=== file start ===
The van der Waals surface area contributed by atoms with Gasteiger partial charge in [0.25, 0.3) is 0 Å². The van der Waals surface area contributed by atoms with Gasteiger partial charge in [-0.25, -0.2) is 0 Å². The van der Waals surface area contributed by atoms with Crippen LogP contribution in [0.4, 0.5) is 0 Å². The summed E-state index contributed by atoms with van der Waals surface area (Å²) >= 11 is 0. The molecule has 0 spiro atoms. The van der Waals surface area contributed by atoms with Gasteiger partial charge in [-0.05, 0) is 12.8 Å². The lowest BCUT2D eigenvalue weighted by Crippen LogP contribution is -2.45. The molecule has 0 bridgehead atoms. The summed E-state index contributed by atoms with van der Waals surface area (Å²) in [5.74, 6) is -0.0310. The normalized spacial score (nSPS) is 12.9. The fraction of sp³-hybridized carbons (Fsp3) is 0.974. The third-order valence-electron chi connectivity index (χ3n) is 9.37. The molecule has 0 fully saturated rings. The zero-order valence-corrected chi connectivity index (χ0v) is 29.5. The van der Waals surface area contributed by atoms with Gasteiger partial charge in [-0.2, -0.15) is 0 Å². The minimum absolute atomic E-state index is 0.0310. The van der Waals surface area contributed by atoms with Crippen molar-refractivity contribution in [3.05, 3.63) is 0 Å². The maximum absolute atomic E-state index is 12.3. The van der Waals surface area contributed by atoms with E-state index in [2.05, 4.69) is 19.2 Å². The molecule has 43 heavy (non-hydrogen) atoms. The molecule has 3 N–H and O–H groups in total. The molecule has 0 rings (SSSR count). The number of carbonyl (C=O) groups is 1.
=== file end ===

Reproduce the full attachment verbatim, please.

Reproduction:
The van der Waals surface area contributed by atoms with Gasteiger partial charge in [0.25, 0.3) is 0 Å². The van der Waals surface area contributed by atoms with Gasteiger partial charge in [-0.25, -0.2) is 0 Å². The van der Waals surface area contributed by atoms with Crippen LogP contribution in [0.4, 0.5) is 0 Å². The summed E-state index contributed by atoms with van der Waals surface area (Å²) >= 11 is 0. The molecule has 0 spiro atoms. The van der Waals surface area contributed by atoms with Gasteiger partial charge in [-0.05, 0) is 12.8 Å². The lowest BCUT2D eigenvalue weighted by Crippen LogP contribution is -2.45. The molecule has 0 bridgehead atoms. The summed E-state index contributed by atoms with van der Waals surface area (Å²) in [5.74, 6) is -0.0310. The normalized spacial score (nSPS) is 12.9. The fraction of sp³-hybridized carbons (Fsp3) is 0.974. The third-order valence-electron chi connectivity index (χ3n) is 9.37. The molecule has 0 fully saturated rings. The zero-order valence-corrected chi connectivity index (χ0v) is 29.5. The van der Waals surface area contributed by atoms with Gasteiger partial charge in [-0.2, -0.15) is 0 Å². The minimum absolute atomic E-state index is 0.0310. The van der Waals surface area contributed by atoms with Crippen molar-refractivity contribution in [3.05, 3.63) is 0 Å². The maximum absolute atomic E-state index is 12.3. The van der Waals surface area contributed by atoms with E-state index in [2.05, 4.69) is 19.2 Å². The molecule has 43 heavy (non-hydrogen) atoms. The molecule has 3 N–H and O–H groups in total. The molecule has 0 rings (SSSR count). The number of carbonyl (C=O) groups is 1.